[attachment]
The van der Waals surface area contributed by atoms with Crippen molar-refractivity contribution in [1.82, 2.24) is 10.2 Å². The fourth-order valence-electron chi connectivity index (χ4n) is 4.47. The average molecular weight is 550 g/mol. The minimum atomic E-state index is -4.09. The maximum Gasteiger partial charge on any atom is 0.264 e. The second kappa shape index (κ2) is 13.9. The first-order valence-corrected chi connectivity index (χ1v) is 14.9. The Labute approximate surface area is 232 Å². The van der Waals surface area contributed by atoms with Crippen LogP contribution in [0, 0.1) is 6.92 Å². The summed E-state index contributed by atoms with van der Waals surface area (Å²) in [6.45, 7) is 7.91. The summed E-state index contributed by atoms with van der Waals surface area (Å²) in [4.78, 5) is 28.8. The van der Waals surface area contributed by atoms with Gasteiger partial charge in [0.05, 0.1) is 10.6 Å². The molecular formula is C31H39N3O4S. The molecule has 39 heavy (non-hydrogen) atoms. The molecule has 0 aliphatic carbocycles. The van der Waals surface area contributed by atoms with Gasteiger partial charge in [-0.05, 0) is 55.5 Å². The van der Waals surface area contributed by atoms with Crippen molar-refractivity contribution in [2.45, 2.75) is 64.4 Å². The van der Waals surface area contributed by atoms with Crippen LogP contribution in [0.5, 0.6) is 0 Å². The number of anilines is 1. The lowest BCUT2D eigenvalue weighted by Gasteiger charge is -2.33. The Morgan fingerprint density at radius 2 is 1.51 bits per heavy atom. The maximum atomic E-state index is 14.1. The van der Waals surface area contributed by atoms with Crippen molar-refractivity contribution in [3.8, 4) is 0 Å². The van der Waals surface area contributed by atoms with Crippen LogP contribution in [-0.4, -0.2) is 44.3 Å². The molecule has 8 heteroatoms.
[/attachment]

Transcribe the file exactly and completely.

The van der Waals surface area contributed by atoms with Crippen molar-refractivity contribution in [1.82, 2.24) is 10.2 Å². The fourth-order valence-electron chi connectivity index (χ4n) is 4.47. The average molecular weight is 550 g/mol. The minimum atomic E-state index is -4.09. The maximum Gasteiger partial charge on any atom is 0.264 e. The second kappa shape index (κ2) is 13.9. The first-order valence-corrected chi connectivity index (χ1v) is 14.9. The Labute approximate surface area is 232 Å². The van der Waals surface area contributed by atoms with Crippen LogP contribution in [0, 0.1) is 6.92 Å². The summed E-state index contributed by atoms with van der Waals surface area (Å²) in [6.45, 7) is 7.91. The summed E-state index contributed by atoms with van der Waals surface area (Å²) in [4.78, 5) is 28.8. The van der Waals surface area contributed by atoms with Gasteiger partial charge in [0.05, 0.1) is 10.6 Å². The molecular formula is C31H39N3O4S. The molecule has 39 heavy (non-hydrogen) atoms. The molecule has 0 aliphatic carbocycles. The van der Waals surface area contributed by atoms with Gasteiger partial charge in [-0.05, 0) is 55.5 Å². The van der Waals surface area contributed by atoms with Crippen molar-refractivity contribution in [2.45, 2.75) is 64.4 Å². The van der Waals surface area contributed by atoms with Crippen LogP contribution in [0.5, 0.6) is 0 Å². The number of anilines is 1. The lowest BCUT2D eigenvalue weighted by Gasteiger charge is -2.33. The Morgan fingerprint density at radius 2 is 1.51 bits per heavy atom. The maximum atomic E-state index is 14.1. The van der Waals surface area contributed by atoms with Crippen molar-refractivity contribution in [3.8, 4) is 0 Å². The van der Waals surface area contributed by atoms with Crippen LogP contribution in [-0.4, -0.2) is 44.3 Å². The molecule has 8 heteroatoms.